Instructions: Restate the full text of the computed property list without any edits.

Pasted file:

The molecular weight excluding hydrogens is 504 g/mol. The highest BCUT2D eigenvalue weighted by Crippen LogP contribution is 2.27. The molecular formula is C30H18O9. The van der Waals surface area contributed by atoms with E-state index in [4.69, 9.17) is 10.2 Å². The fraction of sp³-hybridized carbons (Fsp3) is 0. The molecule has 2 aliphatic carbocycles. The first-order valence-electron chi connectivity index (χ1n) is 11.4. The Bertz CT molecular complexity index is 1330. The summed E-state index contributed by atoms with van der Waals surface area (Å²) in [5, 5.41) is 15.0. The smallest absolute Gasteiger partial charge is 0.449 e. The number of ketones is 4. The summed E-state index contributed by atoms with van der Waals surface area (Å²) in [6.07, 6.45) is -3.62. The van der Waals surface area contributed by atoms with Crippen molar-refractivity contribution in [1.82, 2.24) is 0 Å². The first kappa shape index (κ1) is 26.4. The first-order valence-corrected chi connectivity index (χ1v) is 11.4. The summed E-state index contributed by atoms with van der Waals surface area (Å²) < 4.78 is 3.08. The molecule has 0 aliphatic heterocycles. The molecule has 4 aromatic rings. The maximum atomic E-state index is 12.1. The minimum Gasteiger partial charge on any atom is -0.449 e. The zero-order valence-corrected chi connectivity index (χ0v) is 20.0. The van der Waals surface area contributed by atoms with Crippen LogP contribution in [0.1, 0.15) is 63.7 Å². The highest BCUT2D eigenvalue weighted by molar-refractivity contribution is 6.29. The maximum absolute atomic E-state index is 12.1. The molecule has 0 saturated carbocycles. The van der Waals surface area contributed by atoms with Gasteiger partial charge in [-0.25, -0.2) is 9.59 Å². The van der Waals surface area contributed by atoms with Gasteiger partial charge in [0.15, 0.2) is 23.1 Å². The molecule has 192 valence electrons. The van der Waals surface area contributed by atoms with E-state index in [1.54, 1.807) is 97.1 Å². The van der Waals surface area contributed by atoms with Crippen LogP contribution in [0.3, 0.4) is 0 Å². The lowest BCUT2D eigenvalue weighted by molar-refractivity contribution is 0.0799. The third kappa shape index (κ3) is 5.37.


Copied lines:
The molecular weight excluding hydrogens is 504 g/mol. The highest BCUT2D eigenvalue weighted by Crippen LogP contribution is 2.27. The molecular formula is C30H18O9. The van der Waals surface area contributed by atoms with E-state index in [4.69, 9.17) is 10.2 Å². The fraction of sp³-hybridized carbons (Fsp3) is 0. The molecule has 2 aliphatic carbocycles. The first-order valence-electron chi connectivity index (χ1n) is 11.4. The Bertz CT molecular complexity index is 1330. The summed E-state index contributed by atoms with van der Waals surface area (Å²) in [5, 5.41) is 15.0. The smallest absolute Gasteiger partial charge is 0.449 e. The number of ketones is 4. The summed E-state index contributed by atoms with van der Waals surface area (Å²) in [6.07, 6.45) is -3.62. The van der Waals surface area contributed by atoms with Crippen molar-refractivity contribution in [1.82, 2.24) is 0 Å². The first kappa shape index (κ1) is 26.4. The first-order valence-corrected chi connectivity index (χ1v) is 11.4. The summed E-state index contributed by atoms with van der Waals surface area (Å²) < 4.78 is 3.08. The molecule has 0 aliphatic heterocycles. The molecule has 4 aromatic rings. The maximum atomic E-state index is 12.1. The minimum Gasteiger partial charge on any atom is -0.449 e. The zero-order valence-corrected chi connectivity index (χ0v) is 20.0. The van der Waals surface area contributed by atoms with Crippen LogP contribution in [0.1, 0.15) is 63.7 Å². The highest BCUT2D eigenvalue weighted by molar-refractivity contribution is 6.29. The maximum absolute atomic E-state index is 12.1. The molecule has 0 saturated carbocycles. The van der Waals surface area contributed by atoms with Gasteiger partial charge in [-0.25, -0.2) is 9.59 Å². The van der Waals surface area contributed by atoms with Gasteiger partial charge in [0.15, 0.2) is 23.1 Å². The molecule has 192 valence electrons. The van der Waals surface area contributed by atoms with E-state index in [1.54, 1.807) is 97.1 Å². The van der Waals surface area contributed by atoms with Crippen LogP contribution in [0.3, 0.4) is 0 Å². The lowest BCUT2D eigenvalue weighted by molar-refractivity contribution is 0.0799. The third kappa shape index (κ3) is 5.37.